A former Portlander who now lives on the West Side, Naomi Fast is our Washington County correspondent.
In Beaverton, Millikan Way is a useful route to be acquainted with for visits to — or through — the city on a bike. If you’re new to this area of Washington County, or if you haven’t ventured out on a bike much yet, here are a few things to know.
The geographic and planning context
Millikan is mostly thought of as an east-west passage. However, at the western end, where SW 160th Ave becomes Millikan at Tualatin Valley (TV) Hwy, the route first heads north through the Tualatin Valley Nature park, then curves past a trail that leads to Merlo MAX before straightening eastbound to Murray.
There’s a bike lane gap in this segment, between Murray and the Beaverton Creek bridge closest to TV Hwy. Motor vehicles users have two full lanes in each direction. Going east, after Millikan intersects Murray, the bike lanes resume and drivers have one lane each. The road veers east-southeast between the MAX tracks and Canyon Rd, passing Beaverton’s Round and two Hall Blvd bike shops before going through the Ford Truck Ranch. Millikan ends at SW Lombard Ave, next to Richi’s Taco truck and across the street from the Beaverton Transit Center.
Millikan is part of a Beaverton capital project known as the Canyon Road Alternate Bike Network. Technically, this project only goes as far west as Hocken. Of course, we may be on our way further west than that, or arrive to the bikeway from the west, via north-south arterials like Murray. This spotlight takes that into consideration.
The Good—no, the GREAT!
For a long time, Millikan’s pavement didn’t quite reach Lombard. But Millikan received a big dose of active transportation love from the city last year. This improvement is less than a year old, so anyone who’s still accustomed to avoiding this formerly muddy spot is in for a welcome treat. Check it out: there’s even a wayfinding sign!
At City Hall, where the new BG’s Food Cartel is, Millikan intersects with Rose Biggi. Millikan narrows even more, and bike lanes are swapped for sharrows. To me, sharrows here aren’t the “bad” thing—not after riding the western segment that’s four lanes across, none of which are bike lanes. Notice the stop signs, though, alerting to the fact that this is a two-way stop. People riding on the bicycle route must stop, while people crossing the bikeway in cars do not stop.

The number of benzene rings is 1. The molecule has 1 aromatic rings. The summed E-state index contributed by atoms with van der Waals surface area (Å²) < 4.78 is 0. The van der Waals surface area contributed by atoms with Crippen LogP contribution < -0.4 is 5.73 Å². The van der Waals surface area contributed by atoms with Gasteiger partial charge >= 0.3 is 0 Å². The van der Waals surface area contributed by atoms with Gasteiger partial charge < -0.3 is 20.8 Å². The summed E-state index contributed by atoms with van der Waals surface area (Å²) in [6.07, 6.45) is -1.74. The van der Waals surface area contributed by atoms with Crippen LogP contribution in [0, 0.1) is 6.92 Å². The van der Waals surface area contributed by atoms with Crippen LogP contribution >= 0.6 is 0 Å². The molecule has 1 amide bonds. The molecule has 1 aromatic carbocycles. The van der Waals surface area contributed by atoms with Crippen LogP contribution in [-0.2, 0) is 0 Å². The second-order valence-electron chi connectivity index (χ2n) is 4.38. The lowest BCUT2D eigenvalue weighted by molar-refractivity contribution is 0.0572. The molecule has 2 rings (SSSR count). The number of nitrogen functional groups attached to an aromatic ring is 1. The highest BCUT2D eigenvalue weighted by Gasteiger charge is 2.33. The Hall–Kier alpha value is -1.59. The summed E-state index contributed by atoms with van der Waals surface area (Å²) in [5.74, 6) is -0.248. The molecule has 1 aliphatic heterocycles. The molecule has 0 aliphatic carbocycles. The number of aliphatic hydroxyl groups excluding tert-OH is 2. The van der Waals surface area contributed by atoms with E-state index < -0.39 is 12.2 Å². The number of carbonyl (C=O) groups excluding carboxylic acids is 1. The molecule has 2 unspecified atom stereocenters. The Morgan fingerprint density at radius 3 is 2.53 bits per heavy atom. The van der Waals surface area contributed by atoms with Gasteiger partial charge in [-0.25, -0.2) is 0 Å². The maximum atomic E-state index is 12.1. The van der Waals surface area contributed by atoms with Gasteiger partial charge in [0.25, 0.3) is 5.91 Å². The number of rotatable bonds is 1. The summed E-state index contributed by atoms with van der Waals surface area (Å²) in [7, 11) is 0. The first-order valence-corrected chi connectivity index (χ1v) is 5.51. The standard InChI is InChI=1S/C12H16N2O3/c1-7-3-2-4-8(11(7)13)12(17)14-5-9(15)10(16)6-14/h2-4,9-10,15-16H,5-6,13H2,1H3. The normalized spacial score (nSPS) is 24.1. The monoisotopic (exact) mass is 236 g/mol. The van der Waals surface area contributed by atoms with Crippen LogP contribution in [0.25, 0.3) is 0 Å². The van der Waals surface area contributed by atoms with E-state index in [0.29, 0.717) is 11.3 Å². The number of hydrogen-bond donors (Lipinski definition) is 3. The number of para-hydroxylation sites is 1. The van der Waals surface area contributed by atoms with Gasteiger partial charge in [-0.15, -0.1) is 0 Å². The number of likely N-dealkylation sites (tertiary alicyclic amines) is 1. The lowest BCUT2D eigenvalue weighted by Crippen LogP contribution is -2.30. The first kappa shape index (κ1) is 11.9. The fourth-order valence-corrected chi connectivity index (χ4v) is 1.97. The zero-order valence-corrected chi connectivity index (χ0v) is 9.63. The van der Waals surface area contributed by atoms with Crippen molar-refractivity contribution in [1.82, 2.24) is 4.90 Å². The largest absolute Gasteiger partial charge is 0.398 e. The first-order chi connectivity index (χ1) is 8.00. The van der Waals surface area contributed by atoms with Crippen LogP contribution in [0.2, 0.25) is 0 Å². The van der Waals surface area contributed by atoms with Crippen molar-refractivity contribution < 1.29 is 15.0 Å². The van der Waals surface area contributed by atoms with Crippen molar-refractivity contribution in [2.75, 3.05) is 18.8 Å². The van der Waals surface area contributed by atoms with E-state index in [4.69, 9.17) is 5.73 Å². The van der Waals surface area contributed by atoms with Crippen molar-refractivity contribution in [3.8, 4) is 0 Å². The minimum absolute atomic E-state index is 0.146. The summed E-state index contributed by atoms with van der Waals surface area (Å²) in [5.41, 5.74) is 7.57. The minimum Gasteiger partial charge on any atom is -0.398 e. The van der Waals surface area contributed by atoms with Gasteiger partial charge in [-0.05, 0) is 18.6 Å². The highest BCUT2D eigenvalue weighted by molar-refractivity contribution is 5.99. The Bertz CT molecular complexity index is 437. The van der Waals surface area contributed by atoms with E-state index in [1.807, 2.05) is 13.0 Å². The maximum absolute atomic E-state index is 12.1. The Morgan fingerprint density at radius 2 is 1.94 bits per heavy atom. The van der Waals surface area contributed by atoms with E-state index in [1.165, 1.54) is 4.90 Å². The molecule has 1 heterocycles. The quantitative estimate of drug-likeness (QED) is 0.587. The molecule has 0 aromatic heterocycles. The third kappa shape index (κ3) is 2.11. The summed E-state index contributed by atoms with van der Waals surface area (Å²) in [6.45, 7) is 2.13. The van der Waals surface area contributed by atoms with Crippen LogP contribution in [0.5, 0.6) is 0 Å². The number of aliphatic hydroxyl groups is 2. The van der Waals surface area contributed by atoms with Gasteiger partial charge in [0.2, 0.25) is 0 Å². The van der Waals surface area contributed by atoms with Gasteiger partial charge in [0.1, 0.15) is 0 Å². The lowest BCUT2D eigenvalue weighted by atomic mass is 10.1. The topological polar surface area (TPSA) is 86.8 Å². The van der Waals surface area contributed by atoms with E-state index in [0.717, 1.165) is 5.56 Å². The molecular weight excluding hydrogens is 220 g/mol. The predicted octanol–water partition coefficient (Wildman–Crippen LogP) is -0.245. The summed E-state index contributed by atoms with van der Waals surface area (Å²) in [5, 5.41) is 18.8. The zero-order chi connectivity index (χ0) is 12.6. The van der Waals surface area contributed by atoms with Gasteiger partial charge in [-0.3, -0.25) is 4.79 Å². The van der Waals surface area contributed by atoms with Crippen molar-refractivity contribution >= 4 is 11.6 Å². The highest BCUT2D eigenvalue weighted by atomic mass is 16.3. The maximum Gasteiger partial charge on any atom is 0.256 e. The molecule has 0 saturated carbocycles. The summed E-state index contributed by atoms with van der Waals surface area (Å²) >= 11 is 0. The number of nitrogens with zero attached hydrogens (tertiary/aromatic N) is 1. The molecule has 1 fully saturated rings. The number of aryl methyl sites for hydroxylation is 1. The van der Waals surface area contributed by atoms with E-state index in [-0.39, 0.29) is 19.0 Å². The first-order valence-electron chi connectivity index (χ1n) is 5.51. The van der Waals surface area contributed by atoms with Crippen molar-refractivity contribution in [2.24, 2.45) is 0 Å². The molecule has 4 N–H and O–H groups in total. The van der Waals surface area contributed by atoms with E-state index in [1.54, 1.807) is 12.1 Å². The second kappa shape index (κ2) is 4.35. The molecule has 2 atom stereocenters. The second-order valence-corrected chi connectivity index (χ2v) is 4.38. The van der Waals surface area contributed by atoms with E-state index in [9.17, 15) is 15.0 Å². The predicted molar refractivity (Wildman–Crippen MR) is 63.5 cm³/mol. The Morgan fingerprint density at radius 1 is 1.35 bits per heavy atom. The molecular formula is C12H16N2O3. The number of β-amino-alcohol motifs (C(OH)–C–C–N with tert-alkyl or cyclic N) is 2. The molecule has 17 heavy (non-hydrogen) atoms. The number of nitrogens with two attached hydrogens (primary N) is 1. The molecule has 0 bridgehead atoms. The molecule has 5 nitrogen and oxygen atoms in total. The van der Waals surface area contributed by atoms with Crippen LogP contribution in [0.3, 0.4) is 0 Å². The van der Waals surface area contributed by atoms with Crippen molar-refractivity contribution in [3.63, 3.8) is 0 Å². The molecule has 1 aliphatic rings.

I might not have instantly found this counterintuitive if I hadn’t ridden Portland’s neighborhood greenways, like NE Going St. That bikeway also has two-way stops. But on Going, I remember those stops being for people crossing the bikeway. It not only makes riding easier, but safer.
It doesn’t make sense for the best-known bike network in Beaverton to have an intersection where drivers are not required to stop before crossing the bikeway. I brought that up at a Bicycle Advisory Committee meeting. The hearsay is, various train tracks are the reason for this unfortunate tricky spot. But the food carts are receiving lots of visitors now, with many coming on foot. Maybe the solution is to close northbound Rose Biggi to cars at Millikan, such that Rose Biggi is open only to people using active modes between the MAX tracks and Millikan? I’m not a traffic safety engineer, so I really don’t know. I can, however, report how it feels to cross a street on my bicycle where motored cross-traffic doesn’t stop: bad.
I love big trees like the ones along Millikan. My preference as a bike-commuter is that they be cared for, not cut down, not even for roads. It takes years for trees to grow large, and biking on streets shaded by rows of healthy trees is one of summer’s most pleasant travel options. Trees also make good snack or lunch meeting places, as well as landmarks, like this historic grove of oak trees preserved in Washington County. In fact, the neighborhood Millikan enters west of Murray, Five Oaks, is name for that grove.
So—instead of cutting down established trees living next to roads, I love when engineers seek alternate ways to tackle and work with roots that might bulge into the bike lane. But tackle the problem they should.
I recall one dark, rainy, winter rush hour when I turned to head east on Millikan from southbound Murray. After that ride, Millikan became stuck in my mind as a “bad” place to bike, associated with unexpected bumps, mud, debris and flooding, and darkness contrasted with hundreds of glaring car headlights. I didn’t want to end up always avoiding that stretch, so I went back for a closer look in daylight to see more of the logic behind my negative feelings.
Here’s what I found on Millikan between Murray and Hocken: at least two significant root bulges, resulting in mud and debris pooling in the eastbound bike lane. A utility cut-out, growing grass in a perfect circle. Drivers racing the speed limit. The stretch is sandwiched between two very large intersections, where turning left can be a stressful or cumbersome event.
Westbound, the bike lane disappears just before the enormous intersection with Murray. Finally, there’s a sidewalk on only one side of the street, despite the every-30-minutes 62 bus line on this stretch. Sometimes it’s necessary to state the obvious: the solution to people being forced to walk in the bike lane to is to give them a sidewalk — not reduce or remove a much relied-upon bus line.
In Beaverton, the Traffic Commission is the committee that tends to handle these sorts of street concerns; they can be contacted via email firstname.lastname@example.org. With the addition of more walk-to and bike-to destinations along Millikan, it makes sense for the city to prioritize making Millikan a bike route to feel good riding on year round, and as far west as possible.
Go West, young bikeway!
— Naomi Fast, @_the_clearing on Twitter
Read more of her dispatches here.
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